Gregg Allman was probably far better known for his one-of-a-kind voice than he was as a songwriter; no less a legend than Charlie Daniels once said, “Gregg Allman is the finest white blues singer I’ve ever heard.” As a member of the Allman Brothers Band, he actually wrote fewer songs than guitarist Dickey Betts, and Betts was responsible for the band’s biggest commercial hit, “Ramblin’ Man.” But some of Allman’s original ABB songs became immortal pieces in the rock pantheon, “Melissa,” “Midnight Rider” and “Whipping Post” among them. Before his 2017 death he also wrote quite a few songs to support his solo career, which saw sporadic releases over a 40+-year period. One of the best-known is the ballad “Queen of Hearts.”
“Queen of Hearts” took Allman into territory he hadn’t before covered, writing a love song when so much of his work had been blues-based or third person. The song showed a vulnerability we hadn’t seen in Allman’s writing with lines like:
And after all that we’ve been through
I find that when I think of you
A warm soft wind runs
Through and through
And in my heart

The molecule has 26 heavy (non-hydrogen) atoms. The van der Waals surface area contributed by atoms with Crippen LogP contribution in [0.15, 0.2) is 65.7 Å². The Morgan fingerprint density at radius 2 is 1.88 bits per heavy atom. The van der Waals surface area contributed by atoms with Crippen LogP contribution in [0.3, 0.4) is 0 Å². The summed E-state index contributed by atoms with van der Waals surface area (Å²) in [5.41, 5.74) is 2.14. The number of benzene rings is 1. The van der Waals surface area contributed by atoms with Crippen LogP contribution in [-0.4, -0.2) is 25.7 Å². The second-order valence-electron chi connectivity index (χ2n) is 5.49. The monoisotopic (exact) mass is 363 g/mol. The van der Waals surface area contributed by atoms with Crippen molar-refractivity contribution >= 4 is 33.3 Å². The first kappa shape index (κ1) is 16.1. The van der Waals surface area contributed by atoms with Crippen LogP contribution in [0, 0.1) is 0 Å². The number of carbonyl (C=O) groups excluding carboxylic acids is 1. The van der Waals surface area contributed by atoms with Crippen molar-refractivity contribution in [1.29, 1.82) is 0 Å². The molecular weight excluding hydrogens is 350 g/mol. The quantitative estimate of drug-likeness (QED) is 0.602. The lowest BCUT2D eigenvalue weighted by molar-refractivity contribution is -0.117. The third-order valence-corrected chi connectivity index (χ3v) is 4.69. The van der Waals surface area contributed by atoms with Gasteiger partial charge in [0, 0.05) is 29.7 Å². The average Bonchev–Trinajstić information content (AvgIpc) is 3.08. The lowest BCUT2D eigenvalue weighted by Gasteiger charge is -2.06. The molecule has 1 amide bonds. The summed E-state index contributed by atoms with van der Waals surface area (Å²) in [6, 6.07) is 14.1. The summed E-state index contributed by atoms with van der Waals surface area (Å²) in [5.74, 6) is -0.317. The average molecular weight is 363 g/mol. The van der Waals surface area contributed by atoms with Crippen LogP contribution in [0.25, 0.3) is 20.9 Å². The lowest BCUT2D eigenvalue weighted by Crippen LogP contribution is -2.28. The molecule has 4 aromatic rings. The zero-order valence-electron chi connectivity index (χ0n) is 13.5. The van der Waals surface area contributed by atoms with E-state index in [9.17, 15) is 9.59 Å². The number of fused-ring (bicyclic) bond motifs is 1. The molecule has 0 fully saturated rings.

There’s only you
Now, with the recent reissues of Allman’s albums Laid Back and The Gregg Allman Tour, both of which contain versions of “Queen of Hearts,” the song is being revisited as one of his finest compositions. He discussed the song in a phone interview with American Songwriterin 2011.
“I stumbled on that progression, but the whole thing took me about a year and a half to write,” he says. “We were rehearsing for the Brothers and Sistersalbum in 1973, and I had this pile of confetti around the piano where I’d tear it (the song) up in a rage at the piano and then go back to it. I finally played it for the band and said, ‘Why don’t we just try it?’ And one of them, I won’t say who, said, ‘Well, it just ain’t sayin’ nothin’.’ I was livid. So I got on the first thing smokin’ to Miami and recorded the Laid Back album.”
And the inspiration for the song? “I’m a hopeless romantic,” he admits. “‘Queen of Hearts’ was about somebody I wished would come along, and she finally made it.”
In his 2012 autobiography My Cross to Bear, Allman also discussed the song. “… It’s one of my favorite songs that I have ever written … I brought the song to the band during a rehearsal, and because I was a drunk – and nobody listens to a drunk – they turned it down without even really listening to it … The guys were firm: ‘No, man.’ “When I asked why, they told me, ‘Because that song just ain’t saying nothing.’ Boy, those were the best words they could have ever said to me. You might even say my solo career started right there. I waited until that rehearsal was over, and then I headed into Capricorn Studios by myself.”
Having already combined influences of blues, jazz and R&B to create the southern rock sub-genre, Allman was still in his mid-20s when he wrote “Queen of Hearts.” It’s not to be confused with the 1970s – ‘80s international hit “Queen of Hearts” written by steel guitarist Hank DeVito and recorded by Dave Edmunds, Rodney Crowell and Juice Newton.